Sedans & Coupes

How Reliable Is the Toyota Avalon?

Building a vehicle that has the ability to run efficiently, with minimal requirements for repairs or replacements, means those vehicle owners get more value out of their purchases. Reliability plays a significant role in the minds of consumers.

It’s no secret that when it comes to car brands with the highest reliability, Toyota almost always finds itself at the top of the list. But are all the cars within the Toyota fleet considered to be reliable? More specifically, how reliable is the popular Avalon sedan?

Official reliability ratings for the Toyota Avalon

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To determine the Toyota Avalon’s official reliability, it’s always suggested to first check Consumer Reports data. Consumer Reports collects reports from past vehicle owners and documents instances of mechanical failures, repairs, and replacements over time.

They focus on potential trouble areas, including major and minor engine mechanics, as well as engine cooling systems. They combine this data with their own expert analysis in present-day road testing and evaluation, too.

Combining all of this true-to-life information, they then present a predicted reliability rating. And for the 2020 Toyota Avalon, the prediction rating for reliability is an impressive five out of possible five.

Older model Avalon sedans are reliable too

Historically, the Toyota Avalon has proven to be reliable, too. Other online sources, like RepairPal.com, also collect testimonials and reports from actual Avalon owners. Based on those older model sedans, the reliability continues to be impressive. 

RepairPal.com cites a four out of five rating in reliability, ranking the Toyota Avalon eighth out of 32 car in the running. With many consumers keeping their vehicles longer these days, high-reliability ratings like these make the Avalon a top choice, even for those considering a used or older model.

New for this year’s Toyota Avalon

The 2020 Toyota Avalon is still a top pick for families, but there’s more to this sedan than just four doors. With five trims from which to choose, you can opt for the basics or upscale luxury features.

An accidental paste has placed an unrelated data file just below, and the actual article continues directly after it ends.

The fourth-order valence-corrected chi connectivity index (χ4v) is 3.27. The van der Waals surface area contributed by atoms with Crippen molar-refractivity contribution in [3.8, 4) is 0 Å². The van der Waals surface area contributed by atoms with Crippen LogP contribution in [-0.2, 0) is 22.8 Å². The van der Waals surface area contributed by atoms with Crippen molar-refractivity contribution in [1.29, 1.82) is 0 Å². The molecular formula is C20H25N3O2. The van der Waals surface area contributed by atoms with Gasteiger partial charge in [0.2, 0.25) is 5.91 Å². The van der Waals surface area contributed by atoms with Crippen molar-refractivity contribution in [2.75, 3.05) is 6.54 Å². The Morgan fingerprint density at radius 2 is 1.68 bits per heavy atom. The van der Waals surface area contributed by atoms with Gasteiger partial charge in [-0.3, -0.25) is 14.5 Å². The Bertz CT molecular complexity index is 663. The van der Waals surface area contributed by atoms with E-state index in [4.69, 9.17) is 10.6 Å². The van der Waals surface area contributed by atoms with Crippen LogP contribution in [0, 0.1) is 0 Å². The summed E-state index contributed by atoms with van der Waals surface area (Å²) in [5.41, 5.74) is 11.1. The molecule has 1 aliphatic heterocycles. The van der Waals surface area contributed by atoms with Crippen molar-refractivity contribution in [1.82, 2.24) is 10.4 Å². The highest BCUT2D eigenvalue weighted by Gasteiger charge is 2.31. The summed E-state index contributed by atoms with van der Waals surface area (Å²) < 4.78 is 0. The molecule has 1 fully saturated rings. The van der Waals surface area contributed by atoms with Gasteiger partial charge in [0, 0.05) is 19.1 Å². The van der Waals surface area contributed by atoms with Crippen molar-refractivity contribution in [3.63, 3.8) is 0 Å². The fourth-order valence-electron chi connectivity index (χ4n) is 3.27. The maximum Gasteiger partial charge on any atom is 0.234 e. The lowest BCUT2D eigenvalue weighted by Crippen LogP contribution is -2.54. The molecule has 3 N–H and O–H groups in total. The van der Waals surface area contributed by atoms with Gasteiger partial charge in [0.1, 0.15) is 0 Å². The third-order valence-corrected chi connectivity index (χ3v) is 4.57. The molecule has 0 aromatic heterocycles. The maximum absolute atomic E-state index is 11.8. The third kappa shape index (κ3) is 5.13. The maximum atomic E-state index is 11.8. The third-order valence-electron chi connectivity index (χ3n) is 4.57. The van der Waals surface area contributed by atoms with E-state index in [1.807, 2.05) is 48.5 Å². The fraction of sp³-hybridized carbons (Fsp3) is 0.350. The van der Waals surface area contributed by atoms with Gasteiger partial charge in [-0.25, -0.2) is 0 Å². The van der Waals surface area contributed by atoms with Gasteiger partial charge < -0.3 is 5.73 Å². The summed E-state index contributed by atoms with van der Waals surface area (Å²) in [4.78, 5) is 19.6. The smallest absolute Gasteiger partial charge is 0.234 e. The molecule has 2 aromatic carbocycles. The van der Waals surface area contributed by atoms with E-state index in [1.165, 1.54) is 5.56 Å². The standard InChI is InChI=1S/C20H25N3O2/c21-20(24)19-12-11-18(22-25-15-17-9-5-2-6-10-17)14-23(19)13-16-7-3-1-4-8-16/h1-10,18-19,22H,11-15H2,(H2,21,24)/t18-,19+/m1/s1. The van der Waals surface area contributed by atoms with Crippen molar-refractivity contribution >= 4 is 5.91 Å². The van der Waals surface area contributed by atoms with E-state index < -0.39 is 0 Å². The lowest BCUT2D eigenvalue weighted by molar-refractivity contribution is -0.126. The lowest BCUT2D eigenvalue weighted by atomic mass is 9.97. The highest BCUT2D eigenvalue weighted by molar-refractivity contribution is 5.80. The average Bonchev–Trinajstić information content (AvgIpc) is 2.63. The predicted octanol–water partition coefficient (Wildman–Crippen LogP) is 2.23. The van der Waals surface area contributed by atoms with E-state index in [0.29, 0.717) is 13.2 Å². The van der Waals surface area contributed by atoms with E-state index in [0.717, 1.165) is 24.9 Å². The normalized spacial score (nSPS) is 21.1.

Buyers can choose the XLE, XSE, TRD, Touring, or Limited level trims. However, many sources suggest the base model is often the best fit and fully loaded with standard convenience and safety.

Under the sleek hood is a V6 engine and 301 horses, or the hybrid powertrain for ultimate fuel efficiency. New this year, the Avalon offers a performance-based upgrade from the engineers at Toyota Racing Development (TRD).

Why consumers and critics continue to love the Avalon

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The Avalon is Toyota’s flagship, large sedan. And in today’s economy, where consumers are flocking more toward the SUV and crossover, some automakers began abandoning their car lines accordingly. But the Avalon continues to be a popular car and proves that there are plenty of consumers out there who still want and love their smooth-driving cars.

The critics applaud the Avalon as it continues to improve and meet fuel efficiency demands, including launching the 2.5L four-cylinder, hybrid engine that offers 42 mpg averages. This sedan continues to be roomy, comfortable, and is loaded with driver aids and safety must-haves. Buyers tend to feel spoiled behind the wheel, with lavish furnishings and touchpoints.

A few drawbacks for those considering an Avalon

The Toyota Avalon does fall short in a few areas, according to Car and Driver. A deal-breaker for some, there isn’t connectivity capability yet for Android Auto.

Apple CarPlay is offered, and the infotainment platform is one of the best in the segment. But for Android device users, it may be a deterrent. Also, many of the sedans this year are transitioning to offer an all-wheel-drive capability.

The Toyota Avalon, unfortunately, is still only front-wheel drive for 2020. However, there are plans for an AWD upgrade for the 2021 Avalon. 

When it comes to buying a sedan, the Toyota Avalon never seems to disappoint. It brings the power, luxury, and extras, without breaking the bank as even the highest-end MSRPs average $45,000.

The other bonus, buying an Avalon used means you can cut that price tag and still be at the helm of a comparable and luxurious ride. Even better is knowing just how reliable these cars continue to be.